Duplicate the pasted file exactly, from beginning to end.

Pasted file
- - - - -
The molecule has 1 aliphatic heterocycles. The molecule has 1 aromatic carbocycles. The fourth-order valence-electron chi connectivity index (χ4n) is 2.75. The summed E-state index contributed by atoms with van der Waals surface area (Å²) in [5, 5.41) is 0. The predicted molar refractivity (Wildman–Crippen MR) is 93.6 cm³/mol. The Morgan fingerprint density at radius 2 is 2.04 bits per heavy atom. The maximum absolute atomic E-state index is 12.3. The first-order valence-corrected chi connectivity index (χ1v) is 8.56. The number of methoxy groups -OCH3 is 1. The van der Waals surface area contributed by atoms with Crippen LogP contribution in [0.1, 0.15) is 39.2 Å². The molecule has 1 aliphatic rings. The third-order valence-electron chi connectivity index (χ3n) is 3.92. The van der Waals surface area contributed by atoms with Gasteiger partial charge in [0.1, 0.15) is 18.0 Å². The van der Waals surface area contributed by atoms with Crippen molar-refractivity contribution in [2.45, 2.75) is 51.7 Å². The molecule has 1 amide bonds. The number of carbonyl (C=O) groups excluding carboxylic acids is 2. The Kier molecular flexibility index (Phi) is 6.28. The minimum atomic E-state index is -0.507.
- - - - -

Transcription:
The molecule has 1 aliphatic heterocycles. The molecule has 1 aromatic carbocycles. The fourth-order valence-electron chi connectivity index (χ4n) is 2.75. The summed E-state index contributed by atoms with van der Waals surface area (Å²) in [5, 5.41) is 0. The predicted molar refractivity (Wildman–Crippen MR) is 93.6 cm³/mol. The Morgan fingerprint density at radius 2 is 2.04 bits per heavy atom. The maximum absolute atomic E-state index is 12.3. The first-order valence-corrected chi connectivity index (χ1v) is 8.56. The number of methoxy groups -OCH3 is 1. The van der Waals surface area contributed by atoms with Crippen LogP contribution in [0.1, 0.15) is 39.2 Å². The molecule has 1 aliphatic rings. The third-order valence-electron chi connectivity index (χ3n) is 3.92. The van der Waals surface area contributed by atoms with Gasteiger partial charge in [0.1, 0.15) is 18.0 Å². The van der Waals surface area contributed by atoms with Crippen molar-refractivity contribution in [2.45, 2.75) is 51.7 Å². The molecule has 1 amide bonds. The number of carbonyl (C=O) groups excluding carboxylic acids is 2. The Kier molecular flexibility index (Phi) is 6.28. The minimum atomic E-state index is -0.507.